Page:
The plan to amend section 25 of South Africa’s Constitution to allow for land expropriation without compensation has been put on hold due to the ongoing coronavirus lockdown.
In a parliamentary meeting on Friday evening (22 May), the committee responsible for amending the Consitution said it needs for more time to complete its work and that it will send a letter to the speaker of the National Assembly asking for an extension.
The committee said that it would not include a specific time frame in the extension, but instead would ask for a postponement until the country’s lockdown levels allow for physical meetings.
This is important as the process still requires public hearings, it said.
Government published a draft land expropriation bill for public comment in December 2019. President Cyril Ramaphosa has previously said that South Africa must finalise its land expropriation policy in 2020.
“This year we are going to have to finalize the legislation and the constitutional construct on the land question,” he said at a conference in January.
“One of the things we have been asking for is the business community to come forward with solutions of resolving the centuries-old problem of land,” he told the country’s largest business lobby group. “I would like to see the business community taking this issue up rather more seriously.”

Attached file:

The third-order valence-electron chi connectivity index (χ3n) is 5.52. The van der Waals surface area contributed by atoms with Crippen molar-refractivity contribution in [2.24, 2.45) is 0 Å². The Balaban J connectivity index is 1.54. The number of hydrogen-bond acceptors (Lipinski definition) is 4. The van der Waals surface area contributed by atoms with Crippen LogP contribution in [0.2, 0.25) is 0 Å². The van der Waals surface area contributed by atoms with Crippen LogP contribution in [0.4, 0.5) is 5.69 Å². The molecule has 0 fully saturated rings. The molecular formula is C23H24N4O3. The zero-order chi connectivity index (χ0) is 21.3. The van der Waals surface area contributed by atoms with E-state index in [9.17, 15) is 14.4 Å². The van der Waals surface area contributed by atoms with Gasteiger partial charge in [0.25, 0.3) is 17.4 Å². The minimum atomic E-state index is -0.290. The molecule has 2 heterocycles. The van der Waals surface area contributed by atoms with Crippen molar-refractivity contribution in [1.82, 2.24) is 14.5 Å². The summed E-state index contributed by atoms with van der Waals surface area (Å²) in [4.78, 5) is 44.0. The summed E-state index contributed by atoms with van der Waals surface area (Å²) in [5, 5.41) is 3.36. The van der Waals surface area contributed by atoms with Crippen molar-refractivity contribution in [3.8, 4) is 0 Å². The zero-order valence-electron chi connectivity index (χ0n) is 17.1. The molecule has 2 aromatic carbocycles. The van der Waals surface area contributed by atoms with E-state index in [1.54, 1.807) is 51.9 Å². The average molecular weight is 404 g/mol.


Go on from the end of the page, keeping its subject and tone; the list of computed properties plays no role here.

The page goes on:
Ramaphosa asked business leaders to play a more proactive role in land expropriation through a donations policy, which will allow for companies to voluntarily give up under-utilized land to communities whose land was taken away.
“What is a certainty is that the land question has to be addressed. As South Africa we cannot run away from it,” he said. “The key issue for us is: Are we going to be part of the solution or are we going to be part of the problem?”
The US has warned of the damaging effects of land expropriation without compensation, with US secretary of State Mike Pompeo stating that the policy will be ‘disastrous’ for South Africa’s economy.
Pompeo said that the policy proposal is an example of centralised planning that has failed in other African states like Zimbabwe, Tanzania and Ethiopia.
“South Africa is debating an amendment to permit the expropriation of private property without compensation,” he said. “That would be disastrous for that economy, and most importantly for the South African people.”
African economies need ‘strong rule of law, respect for property rights, regulation that encourages investment’ for inclusive and sustainable economic growth, Pompeo said.
Despite these warning, president Cyril Ramaphosa said in February that the government will press ahead with plans to distribute more land to the black majority in an orderly fashion, warning that a failure to do so would perpetuate an injustice that dates back to apartheid rule and constrain the economy.
He reiterated that the government supports changing the constitution to make it easier for it to take land without compensation.
“Land grabs will not be allowed to happen in our country,” Ramaphosa said. “We refuse to be reckless.”